Report No. 58
The U.S. Supreme Court compared
2.19. A comparison with the U.S. Supreme Court is worthwhile in this connection. It is well-known that, as a matter of working practice, the Supreme Court of the U.S.A. by exercising discretionary control over its own jurisdiction, has become essentially a 'public law tribunal'1. The workload of the court places a premium on the time of the Justices, which is, as Justice Frankfurter noted, directly related to the quality of their judicial work-product.
"The judgments of this Court are collective judgments. They presuppose ample time and freshness of mind for private study and reflection in preparation for discussion at Conference." "Without adequate study there cannot be adequate reflection; without adequate reflection there cannot be adequate discussion; without adequate discussion there cannot be that fruitful interchange of minds which is indispensable to thoughtful, unhurried decision and its formulation in learned and impressive opinions."1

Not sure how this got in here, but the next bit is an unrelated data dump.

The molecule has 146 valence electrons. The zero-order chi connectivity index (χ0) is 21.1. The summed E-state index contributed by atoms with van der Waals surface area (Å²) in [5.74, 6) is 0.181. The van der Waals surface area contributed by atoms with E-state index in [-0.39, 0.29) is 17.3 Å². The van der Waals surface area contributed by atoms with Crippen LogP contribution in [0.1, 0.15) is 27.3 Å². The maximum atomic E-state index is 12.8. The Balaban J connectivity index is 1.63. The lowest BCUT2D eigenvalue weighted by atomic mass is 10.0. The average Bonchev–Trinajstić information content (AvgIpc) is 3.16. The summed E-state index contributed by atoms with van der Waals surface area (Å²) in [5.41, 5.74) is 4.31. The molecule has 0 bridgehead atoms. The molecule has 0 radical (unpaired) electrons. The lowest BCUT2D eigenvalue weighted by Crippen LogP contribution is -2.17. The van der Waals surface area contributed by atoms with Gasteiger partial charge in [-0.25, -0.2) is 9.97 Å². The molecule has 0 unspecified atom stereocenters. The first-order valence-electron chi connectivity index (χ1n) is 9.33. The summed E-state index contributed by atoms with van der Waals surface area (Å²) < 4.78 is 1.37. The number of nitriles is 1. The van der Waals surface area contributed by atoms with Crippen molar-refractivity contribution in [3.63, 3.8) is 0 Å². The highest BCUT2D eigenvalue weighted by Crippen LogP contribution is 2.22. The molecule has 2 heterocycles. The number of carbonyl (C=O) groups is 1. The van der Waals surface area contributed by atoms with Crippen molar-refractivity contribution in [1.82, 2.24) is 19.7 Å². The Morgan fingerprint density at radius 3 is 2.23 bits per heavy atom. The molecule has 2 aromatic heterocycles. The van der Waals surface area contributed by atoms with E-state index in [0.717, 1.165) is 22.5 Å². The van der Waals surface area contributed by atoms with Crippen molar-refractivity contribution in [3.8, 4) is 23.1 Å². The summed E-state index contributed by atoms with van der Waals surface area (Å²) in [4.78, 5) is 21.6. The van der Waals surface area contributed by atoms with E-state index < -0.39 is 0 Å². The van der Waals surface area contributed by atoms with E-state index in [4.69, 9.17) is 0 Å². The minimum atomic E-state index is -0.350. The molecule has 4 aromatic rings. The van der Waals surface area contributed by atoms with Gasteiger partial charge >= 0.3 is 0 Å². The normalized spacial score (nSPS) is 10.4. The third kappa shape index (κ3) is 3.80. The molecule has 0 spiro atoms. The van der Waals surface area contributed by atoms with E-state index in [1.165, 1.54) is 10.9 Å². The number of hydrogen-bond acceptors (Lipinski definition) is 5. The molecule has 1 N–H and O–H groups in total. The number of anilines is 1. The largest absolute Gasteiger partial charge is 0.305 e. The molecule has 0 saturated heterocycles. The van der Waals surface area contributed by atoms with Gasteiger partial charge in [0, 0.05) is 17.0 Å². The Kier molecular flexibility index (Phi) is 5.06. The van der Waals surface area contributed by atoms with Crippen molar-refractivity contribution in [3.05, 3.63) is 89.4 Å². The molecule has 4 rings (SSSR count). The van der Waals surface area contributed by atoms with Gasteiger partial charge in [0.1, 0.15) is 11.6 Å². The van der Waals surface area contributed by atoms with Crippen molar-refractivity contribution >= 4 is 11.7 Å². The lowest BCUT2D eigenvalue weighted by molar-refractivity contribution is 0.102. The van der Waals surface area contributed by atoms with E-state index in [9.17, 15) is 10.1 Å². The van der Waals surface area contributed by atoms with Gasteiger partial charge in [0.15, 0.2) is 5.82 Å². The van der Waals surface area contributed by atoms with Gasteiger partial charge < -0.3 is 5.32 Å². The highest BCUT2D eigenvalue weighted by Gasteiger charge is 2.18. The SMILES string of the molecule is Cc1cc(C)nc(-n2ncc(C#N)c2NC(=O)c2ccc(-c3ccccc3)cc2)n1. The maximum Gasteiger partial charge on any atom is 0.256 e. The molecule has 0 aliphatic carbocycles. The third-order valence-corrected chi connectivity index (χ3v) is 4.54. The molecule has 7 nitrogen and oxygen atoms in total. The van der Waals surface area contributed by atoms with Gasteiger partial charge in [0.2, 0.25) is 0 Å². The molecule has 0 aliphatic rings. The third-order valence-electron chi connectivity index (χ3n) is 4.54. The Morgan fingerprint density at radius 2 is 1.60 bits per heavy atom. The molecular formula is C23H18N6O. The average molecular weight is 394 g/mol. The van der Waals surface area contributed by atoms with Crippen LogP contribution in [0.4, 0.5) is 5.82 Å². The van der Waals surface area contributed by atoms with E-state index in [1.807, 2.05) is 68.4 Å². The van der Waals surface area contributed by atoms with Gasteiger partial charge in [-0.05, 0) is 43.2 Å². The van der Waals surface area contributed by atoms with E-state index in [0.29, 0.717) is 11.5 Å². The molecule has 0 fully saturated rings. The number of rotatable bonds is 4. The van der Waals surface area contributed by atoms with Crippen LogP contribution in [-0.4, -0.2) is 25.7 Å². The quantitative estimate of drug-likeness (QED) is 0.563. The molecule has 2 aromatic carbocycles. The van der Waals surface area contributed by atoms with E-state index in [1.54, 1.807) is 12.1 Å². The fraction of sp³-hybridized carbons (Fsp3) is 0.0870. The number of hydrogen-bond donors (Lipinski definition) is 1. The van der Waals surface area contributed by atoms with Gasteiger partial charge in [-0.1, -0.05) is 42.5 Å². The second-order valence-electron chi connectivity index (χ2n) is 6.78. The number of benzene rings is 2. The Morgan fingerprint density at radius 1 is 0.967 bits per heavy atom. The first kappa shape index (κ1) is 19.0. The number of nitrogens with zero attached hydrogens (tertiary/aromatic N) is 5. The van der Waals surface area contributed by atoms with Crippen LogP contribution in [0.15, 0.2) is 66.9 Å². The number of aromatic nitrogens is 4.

1. See Frankfurter and Landis "The Supreme Court under the Judiciary Act of 1925", (1925) 42 Harvard Law Review 1, 18.
2. Dlek v. New York Life Ins. Co., (1959) 359 US 437 (458-459) (dissenting opinion).